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Overview report: Study visits on rearing pigs with intact tails

The objective of this report is to provide an overview of good practices for the production of pigs with entire tails and highlight the reasons why this is not more widely practised.

Friday 9 June 2017 (1 years 6 months 7 days ago)
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The DG Health and Food Safety has published "Overview report: Study Visits on Rearing Pigs with Intact Tails". The objective of this report is to provide an overview of good practices for the production of pigs with entire tails and highlight the reasons why this is not more widely practised. These were identified in the course of DG Health and Food Safety study visits to countries which do not perform routine tail docking of pigs.

The Member States' national experts who attended the study visits were presented with facts and solutions which contradicted their beliefs that avoidance of tail docking is not possible.

There was a general consensus among them that mutilations mask problems and that rearing pigs with intact tails requires stress to be lowered in order to reduce the underlying causes of tail biting.

Good practices identified at farm level that contributed to the production of pigs with entire tails included: management of enrichment materials, feed, air quality, competition between animals and health status. In addition to the above, farmers must rapidly identify the tail biter and thereby prevent outbreaks of tail biting when they first appear.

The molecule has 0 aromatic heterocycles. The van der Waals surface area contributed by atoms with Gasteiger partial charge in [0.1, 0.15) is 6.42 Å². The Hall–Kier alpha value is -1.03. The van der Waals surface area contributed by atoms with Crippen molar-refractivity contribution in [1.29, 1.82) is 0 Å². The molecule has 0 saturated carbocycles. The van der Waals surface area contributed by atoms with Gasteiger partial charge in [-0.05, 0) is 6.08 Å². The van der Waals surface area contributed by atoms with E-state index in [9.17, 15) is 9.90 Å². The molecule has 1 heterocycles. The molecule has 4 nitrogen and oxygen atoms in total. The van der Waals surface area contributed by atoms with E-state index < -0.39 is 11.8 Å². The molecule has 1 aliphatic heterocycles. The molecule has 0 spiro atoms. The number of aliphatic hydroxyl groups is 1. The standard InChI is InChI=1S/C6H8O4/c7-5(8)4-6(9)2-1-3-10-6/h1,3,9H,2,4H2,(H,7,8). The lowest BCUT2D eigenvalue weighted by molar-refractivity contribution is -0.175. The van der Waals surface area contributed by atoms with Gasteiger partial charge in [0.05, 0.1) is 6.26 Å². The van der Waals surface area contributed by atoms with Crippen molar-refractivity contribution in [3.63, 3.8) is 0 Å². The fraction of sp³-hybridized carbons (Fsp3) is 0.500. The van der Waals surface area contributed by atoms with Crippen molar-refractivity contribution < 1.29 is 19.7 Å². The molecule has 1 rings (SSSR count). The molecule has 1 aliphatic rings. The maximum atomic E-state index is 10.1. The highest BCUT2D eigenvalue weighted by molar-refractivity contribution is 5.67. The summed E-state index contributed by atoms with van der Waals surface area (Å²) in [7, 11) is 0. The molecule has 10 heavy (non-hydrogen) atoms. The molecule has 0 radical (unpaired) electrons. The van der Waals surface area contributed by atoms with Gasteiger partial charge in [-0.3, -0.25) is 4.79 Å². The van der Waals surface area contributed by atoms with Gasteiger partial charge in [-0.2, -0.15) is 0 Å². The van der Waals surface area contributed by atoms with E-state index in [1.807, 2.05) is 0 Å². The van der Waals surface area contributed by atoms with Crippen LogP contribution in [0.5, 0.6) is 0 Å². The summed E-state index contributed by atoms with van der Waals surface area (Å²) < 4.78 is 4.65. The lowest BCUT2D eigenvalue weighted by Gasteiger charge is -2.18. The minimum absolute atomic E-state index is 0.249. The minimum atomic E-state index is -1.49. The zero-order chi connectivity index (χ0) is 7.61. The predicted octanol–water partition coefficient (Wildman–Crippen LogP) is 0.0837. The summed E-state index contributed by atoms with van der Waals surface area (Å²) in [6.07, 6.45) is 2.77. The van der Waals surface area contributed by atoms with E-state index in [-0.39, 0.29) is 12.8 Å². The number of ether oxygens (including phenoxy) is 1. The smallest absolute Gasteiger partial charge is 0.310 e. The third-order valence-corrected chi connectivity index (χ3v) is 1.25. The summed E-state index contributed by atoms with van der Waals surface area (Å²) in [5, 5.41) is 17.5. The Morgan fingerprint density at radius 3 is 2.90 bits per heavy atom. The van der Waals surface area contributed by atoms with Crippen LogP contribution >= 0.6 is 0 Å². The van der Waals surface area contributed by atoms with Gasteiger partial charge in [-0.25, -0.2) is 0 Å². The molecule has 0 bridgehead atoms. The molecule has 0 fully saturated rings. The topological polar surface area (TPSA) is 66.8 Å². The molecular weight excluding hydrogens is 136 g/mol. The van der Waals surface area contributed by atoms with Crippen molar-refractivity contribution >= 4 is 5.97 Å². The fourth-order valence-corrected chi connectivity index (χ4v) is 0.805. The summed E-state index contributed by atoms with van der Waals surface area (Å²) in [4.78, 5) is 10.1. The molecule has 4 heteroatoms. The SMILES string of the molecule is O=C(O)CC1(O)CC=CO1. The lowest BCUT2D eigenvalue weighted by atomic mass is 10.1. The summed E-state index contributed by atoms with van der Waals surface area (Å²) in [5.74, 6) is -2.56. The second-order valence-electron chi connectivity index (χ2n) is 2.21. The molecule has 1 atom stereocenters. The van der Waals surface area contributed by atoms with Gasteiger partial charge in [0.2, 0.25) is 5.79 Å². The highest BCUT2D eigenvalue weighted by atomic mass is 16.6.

High standards of health, a good level of environmental conditions and management in farms result in a lower use of antibiotics, which is also important in the framework of antimicrobial resistance and human health.

In order to maintain high standards of pig welfare, on-going support to farmers from advisory organisations and private veterinarians together with funding provided by various Government welfare schemes also play an important role.

Germany, Denmark, France and the Netherlands are incorporating lessons learned during the study visits into measures to reduce routine tail docking of pigs, which are already underway. Ireland has actions planned which includes the supervision of farmers' risk assessment for tail biting, while five Member States are relying more on educational campaigns. Other Member States are considering strategies to address the tail docking issue but provided no concrete proposals.

Overview report: Study on rearing Pigs with Intact Tails

February 2017/ DG Health and Food Safety/ European Union.
http://ec.europa.eu/food

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